Netizens slam BCI, BBC linking of Xinjiang poverty alleviation with 'forced labor'
Published: Mar 28, 2021 08:58 PM
BCI Photo:VCG

BCI Photo:VCG



With Chinese society's anger against the Better Cotton Initiative (BCI) yet to subside, Chinese netizens dug out an interview between a person from the organization and the BBC, linking poverty alleviation in Xinjiang with "forced labor." Many said that making such a connection appalled them and this "has trespassed the morality bottom-line."

The interview, given by Damian Sanfilippo, director of standards for the BCI, to the BBC in December 2020, claimed that  "We've identified the risk that poor, rural communities [in Xinjiang] would be coerced into employment linked to this poverty alleviation program." 

"Even if these workers get a decent wage, which is possible, they may not have chosen that employment freely," Sanfilippo was quoted as saying.

A netizen found this interview and posted it on Sina Weibo on Saturday. The post soon drew wide attention at a sensitive time when Chinese society's anger directed at the organization was heightened by the BCI's role in leading hype against "forced labor" in the cotton industry in Northwest China's Xinjiang Uygur Autonomous Region, which prompted some member companies to participate in the Xinjiang cotton ban.

The BBC's report triggered waves of criticism from China's internet user. "It has trespassed the boundary of morality by attacking China's poverty alleviation campaign." 

This comment gained the most thumbs-up, and people said that it is very stupid for many Western people to think that people in developing countries just chose to be poor. 

"I once showed them villages that were changed by construction, but I got asked by some Europeans 'how do you know they want schools and hospitals? They got assimilated by you guys.' This is real stupidity."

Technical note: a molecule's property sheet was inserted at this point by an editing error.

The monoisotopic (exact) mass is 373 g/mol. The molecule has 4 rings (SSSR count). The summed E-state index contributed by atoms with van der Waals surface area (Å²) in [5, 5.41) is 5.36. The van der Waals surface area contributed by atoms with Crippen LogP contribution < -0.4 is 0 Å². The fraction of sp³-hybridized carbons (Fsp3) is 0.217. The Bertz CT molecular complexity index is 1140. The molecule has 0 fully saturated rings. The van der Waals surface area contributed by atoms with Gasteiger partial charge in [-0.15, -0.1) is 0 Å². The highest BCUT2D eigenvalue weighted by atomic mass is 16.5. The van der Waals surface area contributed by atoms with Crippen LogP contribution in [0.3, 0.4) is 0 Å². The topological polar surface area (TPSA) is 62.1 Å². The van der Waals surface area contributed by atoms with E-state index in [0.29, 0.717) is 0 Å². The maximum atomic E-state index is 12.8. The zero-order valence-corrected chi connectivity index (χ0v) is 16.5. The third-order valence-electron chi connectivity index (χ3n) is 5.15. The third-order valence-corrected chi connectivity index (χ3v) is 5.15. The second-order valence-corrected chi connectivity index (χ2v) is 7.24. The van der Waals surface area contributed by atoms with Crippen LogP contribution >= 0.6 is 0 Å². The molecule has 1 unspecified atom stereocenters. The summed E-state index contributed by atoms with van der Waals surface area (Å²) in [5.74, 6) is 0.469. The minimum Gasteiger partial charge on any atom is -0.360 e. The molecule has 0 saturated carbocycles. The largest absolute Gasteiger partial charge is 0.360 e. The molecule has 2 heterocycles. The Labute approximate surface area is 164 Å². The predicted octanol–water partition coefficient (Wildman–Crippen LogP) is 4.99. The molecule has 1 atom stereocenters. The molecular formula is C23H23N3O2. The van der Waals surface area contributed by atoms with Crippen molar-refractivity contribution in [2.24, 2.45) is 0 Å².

In November 2020, Xinjiang bid farewell to absolute poverty, with the last 10 impoverished counties in the region managing to end absolute poverty, the Xinhua News Agency reported.

Some netizens also denounced the BCI turning a blind eye to solid evidence. "If the BCI really investigated in Xinjiang, it would come up with reports of how people's lives had been improved, instead of fabricating the so-called forced labor and even attacking Xinjiang's poverty alleviation campaign," said a netizen.

Based on what it learned in Xinjiang, the Shanghai office of the BCI submitted several reports to the Switzerland-registered  BCI head office, reaching the conclusion that "no forced labor" related issues were found.

However, the BCI head office seemed less than "satisfied" with the results. 

"One cannot wake a person who is pretending to be asleep. The BCI, which is financially backed by US organizations, is determined to throw mud at China, and at Xinjiang in particular," Jia Chunyang, an expert at the China Institutes of Contemporary International Relations, told the Global Times on Sunday. 

The BCI along with the Western media, have their preconceived notions, which won't change no matter what amount of evidence there is, said Jia.

Global Times


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